“That’s not how you address the president of the United States.”
That is a quote from a White House aide in Brett Stephen’s column about Israeli Prime Minister Benjamin Netanyahu’s measured but firm disagreement with the president in the Oval Office. If you recall, the President of the United States had just sandbagged Israel and the prime minister with a surprise speech, delivered practically on the eve of Netanyahu’s visit to Washington, in which Obama stated that the policy of the United States towards Israel, the only democratic country in the Middle East, would practically ensure the eventual obliteration of that longtime ally.
So how do you address the president of the United States?
Always decorously, always with respect for the office and the republic. But he is not a king.
I thought Netanyahu’s behavior was heroic and exemplary. He addressed President Obama politely. There was no rudeness or bravado. But he was speaking about the survival of his country, which, in my opinion, President Obama had mperiled. Democrats and others who are shocked by Netanyahu’s “lecture,” as it is being called, preserved their equilibrium when anti-war activist Cindy Sheehan set up camp practically at George W. Bush’s front door in Crawford and when someone threw a shoe at President Bush. If I am not mistaken, the shoe thrower was applauded. Indeed, on the eve of Barack Obama’s inauguration Code Pink had a big Bush dummy at which the public was encouraged to throw shoes in front of the Mayflower Hotel.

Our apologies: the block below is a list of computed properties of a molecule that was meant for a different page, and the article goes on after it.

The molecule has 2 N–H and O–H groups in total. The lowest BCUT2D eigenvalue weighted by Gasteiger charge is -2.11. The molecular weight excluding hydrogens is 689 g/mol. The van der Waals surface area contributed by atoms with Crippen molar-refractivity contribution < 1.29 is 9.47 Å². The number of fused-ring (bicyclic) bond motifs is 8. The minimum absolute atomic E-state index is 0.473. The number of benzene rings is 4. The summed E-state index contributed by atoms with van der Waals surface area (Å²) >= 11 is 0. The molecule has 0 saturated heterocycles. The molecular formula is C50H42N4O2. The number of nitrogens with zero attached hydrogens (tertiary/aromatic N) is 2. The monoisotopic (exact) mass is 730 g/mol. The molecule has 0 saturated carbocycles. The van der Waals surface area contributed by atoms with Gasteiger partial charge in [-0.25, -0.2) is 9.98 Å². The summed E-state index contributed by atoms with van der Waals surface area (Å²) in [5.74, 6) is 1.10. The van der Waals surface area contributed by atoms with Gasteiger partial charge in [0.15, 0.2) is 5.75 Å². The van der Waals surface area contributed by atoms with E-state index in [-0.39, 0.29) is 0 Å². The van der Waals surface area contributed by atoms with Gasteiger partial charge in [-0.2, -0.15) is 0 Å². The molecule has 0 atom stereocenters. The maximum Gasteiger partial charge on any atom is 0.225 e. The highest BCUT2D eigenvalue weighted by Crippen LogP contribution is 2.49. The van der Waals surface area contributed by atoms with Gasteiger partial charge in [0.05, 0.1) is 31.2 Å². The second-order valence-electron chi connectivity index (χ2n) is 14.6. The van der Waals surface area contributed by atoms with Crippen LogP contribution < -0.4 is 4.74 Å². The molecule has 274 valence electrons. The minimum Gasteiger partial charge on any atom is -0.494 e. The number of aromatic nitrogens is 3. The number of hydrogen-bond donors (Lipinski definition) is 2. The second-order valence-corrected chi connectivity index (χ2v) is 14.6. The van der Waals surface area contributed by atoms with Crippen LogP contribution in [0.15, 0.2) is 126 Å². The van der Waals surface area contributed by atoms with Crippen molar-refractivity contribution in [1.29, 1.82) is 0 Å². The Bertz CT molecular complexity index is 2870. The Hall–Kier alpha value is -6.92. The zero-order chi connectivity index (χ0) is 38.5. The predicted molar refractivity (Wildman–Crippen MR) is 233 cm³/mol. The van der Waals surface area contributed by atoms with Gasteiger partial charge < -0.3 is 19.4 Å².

I am becoming concerned about the way people on the left have begun to regard the president, as deserving of something akin to court etiquette. Netanyahu was supposed to abandon the cause of his country because he was in the Oval Office? The left is no stranger to power-they love it. But the power and glamour with which they are investing this presidency have an undemocratic feel. American politics are rough and tumble (you can expect the White House opposition research team to show you just how rough they can be next year!) and even presidents must endure having somebody speak truth to power.
I love ceremony and always say that, contrary to popular belief, democracies can do it well. I don’t mind a bit if we have a dashing president. Obama, of course, is not the first glamorous president-John F. Kennedy remains to my mind the most glamorous, but Washington and Jefferson had a certain glamour, too. FDR had patrician glam. But never before have Americans been encouraged to treat our president as a man to whom quasi royal deference must be paid. The president is our employee, not a monarch.
Netanyahu had something vitally important to say, and, by golly, he said it.